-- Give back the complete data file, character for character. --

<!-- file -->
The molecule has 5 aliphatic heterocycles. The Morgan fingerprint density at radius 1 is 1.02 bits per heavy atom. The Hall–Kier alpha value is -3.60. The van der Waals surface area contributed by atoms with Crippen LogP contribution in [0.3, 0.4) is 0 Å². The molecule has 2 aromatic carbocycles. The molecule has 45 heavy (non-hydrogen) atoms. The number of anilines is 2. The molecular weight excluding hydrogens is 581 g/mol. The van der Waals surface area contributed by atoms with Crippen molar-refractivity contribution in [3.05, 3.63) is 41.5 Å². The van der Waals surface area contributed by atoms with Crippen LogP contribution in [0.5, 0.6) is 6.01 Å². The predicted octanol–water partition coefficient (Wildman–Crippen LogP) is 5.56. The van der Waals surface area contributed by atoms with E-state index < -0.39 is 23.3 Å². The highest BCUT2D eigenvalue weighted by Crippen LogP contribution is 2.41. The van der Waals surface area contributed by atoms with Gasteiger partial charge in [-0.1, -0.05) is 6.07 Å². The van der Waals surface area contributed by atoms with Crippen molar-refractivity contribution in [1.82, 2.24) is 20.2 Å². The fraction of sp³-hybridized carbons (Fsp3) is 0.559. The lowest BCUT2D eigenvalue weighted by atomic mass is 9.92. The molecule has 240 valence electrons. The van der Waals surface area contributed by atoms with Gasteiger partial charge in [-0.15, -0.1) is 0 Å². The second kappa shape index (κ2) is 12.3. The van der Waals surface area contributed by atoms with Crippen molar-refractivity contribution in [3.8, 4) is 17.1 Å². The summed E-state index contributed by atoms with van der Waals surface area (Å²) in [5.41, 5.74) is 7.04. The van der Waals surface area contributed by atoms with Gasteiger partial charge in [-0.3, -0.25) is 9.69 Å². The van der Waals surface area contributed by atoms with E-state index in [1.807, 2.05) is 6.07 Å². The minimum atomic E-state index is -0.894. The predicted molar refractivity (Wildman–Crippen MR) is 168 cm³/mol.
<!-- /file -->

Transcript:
The molecule has 5 aliphatic heterocycles. The Morgan fingerprint density at radius 1 is 1.02 bits per heavy atom. The Hall–Kier alpha value is -3.60. The van der Waals surface area contributed by atoms with Crippen LogP contribution in [0.3, 0.4) is 0 Å². The molecule has 2 aromatic carbocycles. The molecule has 45 heavy (non-hydrogen) atoms. The number of anilines is 2. The molecular weight excluding hydrogens is 581 g/mol. The van der Waals surface area contributed by atoms with Crippen molar-refractivity contribution in [3.05, 3.63) is 41.5 Å². The van der Waals surface area contributed by atoms with Crippen LogP contribution in [0.5, 0.6) is 6.01 Å². The predicted octanol–water partition coefficient (Wildman–Crippen LogP) is 5.56. The van der Waals surface area contributed by atoms with E-state index < -0.39 is 23.3 Å². The highest BCUT2D eigenvalue weighted by Crippen LogP contribution is 2.41. The van der Waals surface area contributed by atoms with Gasteiger partial charge in [-0.1, -0.05) is 6.07 Å². The van der Waals surface area contributed by atoms with Crippen molar-refractivity contribution in [1.82, 2.24) is 20.2 Å². The fraction of sp³-hybridized carbons (Fsp3) is 0.559. The lowest BCUT2D eigenvalue weighted by atomic mass is 9.92. The molecule has 240 valence electrons. The van der Waals surface area contributed by atoms with Gasteiger partial charge in [-0.15, -0.1) is 0 Å². The second kappa shape index (κ2) is 12.3. The van der Waals surface area contributed by atoms with Crippen molar-refractivity contribution in [3.8, 4) is 17.1 Å². The summed E-state index contributed by atoms with van der Waals surface area (Å²) in [5.41, 5.74) is 7.04. The van der Waals surface area contributed by atoms with Gasteiger partial charge in [-0.3, -0.25) is 9.69 Å². The van der Waals surface area contributed by atoms with E-state index in [1.807, 2.05) is 6.07 Å². The minimum atomic E-state index is -0.894. The predicted molar refractivity (Wildman–Crippen MR) is 168 cm³/mol.